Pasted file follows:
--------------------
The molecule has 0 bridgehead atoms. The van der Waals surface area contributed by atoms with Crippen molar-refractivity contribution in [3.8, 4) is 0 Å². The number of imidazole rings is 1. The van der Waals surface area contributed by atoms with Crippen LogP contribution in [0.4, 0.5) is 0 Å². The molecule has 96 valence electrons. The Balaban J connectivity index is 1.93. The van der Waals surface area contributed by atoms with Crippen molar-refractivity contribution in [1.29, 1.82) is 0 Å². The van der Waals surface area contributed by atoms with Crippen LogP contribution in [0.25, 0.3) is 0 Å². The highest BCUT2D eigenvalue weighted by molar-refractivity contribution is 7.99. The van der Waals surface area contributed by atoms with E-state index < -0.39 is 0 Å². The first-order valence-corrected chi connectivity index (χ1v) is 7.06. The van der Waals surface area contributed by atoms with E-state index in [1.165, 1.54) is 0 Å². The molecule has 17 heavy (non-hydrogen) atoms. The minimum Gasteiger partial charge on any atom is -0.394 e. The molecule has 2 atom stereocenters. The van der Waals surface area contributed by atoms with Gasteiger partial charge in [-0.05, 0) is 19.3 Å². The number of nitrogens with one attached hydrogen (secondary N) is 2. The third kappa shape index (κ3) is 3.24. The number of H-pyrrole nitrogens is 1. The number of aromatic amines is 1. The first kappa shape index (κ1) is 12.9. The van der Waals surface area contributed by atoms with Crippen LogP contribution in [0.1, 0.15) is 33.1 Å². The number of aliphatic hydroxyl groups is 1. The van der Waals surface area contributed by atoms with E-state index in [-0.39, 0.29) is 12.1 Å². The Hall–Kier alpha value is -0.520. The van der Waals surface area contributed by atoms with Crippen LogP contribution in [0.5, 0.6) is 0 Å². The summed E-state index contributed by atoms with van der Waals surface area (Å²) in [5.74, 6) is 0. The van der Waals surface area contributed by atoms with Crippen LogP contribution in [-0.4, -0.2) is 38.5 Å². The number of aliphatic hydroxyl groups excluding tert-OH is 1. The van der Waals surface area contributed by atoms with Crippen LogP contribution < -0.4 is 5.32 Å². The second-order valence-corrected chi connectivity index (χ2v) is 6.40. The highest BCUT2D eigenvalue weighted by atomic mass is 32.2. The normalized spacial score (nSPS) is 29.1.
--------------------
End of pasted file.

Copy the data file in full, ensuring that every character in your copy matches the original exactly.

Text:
The molecule has 0 bridgehead atoms. The van der Waals surface area contributed by atoms with Crippen molar-refractivity contribution in [3.8, 4) is 0 Å². The number of imidazole rings is 1. The van der Waals surface area contributed by atoms with Crippen LogP contribution in [0.4, 0.5) is 0 Å². The molecule has 96 valence electrons. The Balaban J connectivity index is 1.93. The van der Waals surface area contributed by atoms with Crippen molar-refractivity contribution in [1.29, 1.82) is 0 Å². The van der Waals surface area contributed by atoms with Crippen LogP contribution in [0.25, 0.3) is 0 Å². The highest BCUT2D eigenvalue weighted by molar-refractivity contribution is 7.99. The van der Waals surface area contributed by atoms with E-state index < -0.39 is 0 Å². The first-order valence-corrected chi connectivity index (χ1v) is 7.06. The van der Waals surface area contributed by atoms with E-state index in [1.165, 1.54) is 0 Å². The molecule has 17 heavy (non-hydrogen) atoms. The minimum Gasteiger partial charge on any atom is -0.394 e. The molecule has 2 atom stereocenters. The van der Waals surface area contributed by atoms with Gasteiger partial charge in [-0.05, 0) is 19.3 Å². The number of nitrogens with one attached hydrogen (secondary N) is 2. The third kappa shape index (κ3) is 3.24. The number of H-pyrrole nitrogens is 1. The number of aromatic amines is 1. The first kappa shape index (κ1) is 12.9. The van der Waals surface area contributed by atoms with Crippen LogP contribution in [0.1, 0.15) is 33.1 Å². The number of aliphatic hydroxyl groups is 1. The van der Waals surface area contributed by atoms with E-state index in [-0.39, 0.29) is 12.1 Å². The Hall–Kier alpha value is -0.520. The van der Waals surface area contributed by atoms with Crippen LogP contribution in [0.5, 0.6) is 0 Å². The summed E-state index contributed by atoms with van der Waals surface area (Å²) in [5.74, 6) is 0. The van der Waals surface area contributed by atoms with Crippen LogP contribution in [-0.4, -0.2) is 38.5 Å². The number of aliphatic hydroxyl groups excluding tert-OH is 1. The van der Waals surface area contributed by atoms with Crippen LogP contribution < -0.4 is 5.32 Å². The second-order valence-corrected chi connectivity index (χ2v) is 6.40. The highest BCUT2D eigenvalue weighted by atomic mass is 32.2. The normalized spacial score (nSPS) is 29.1.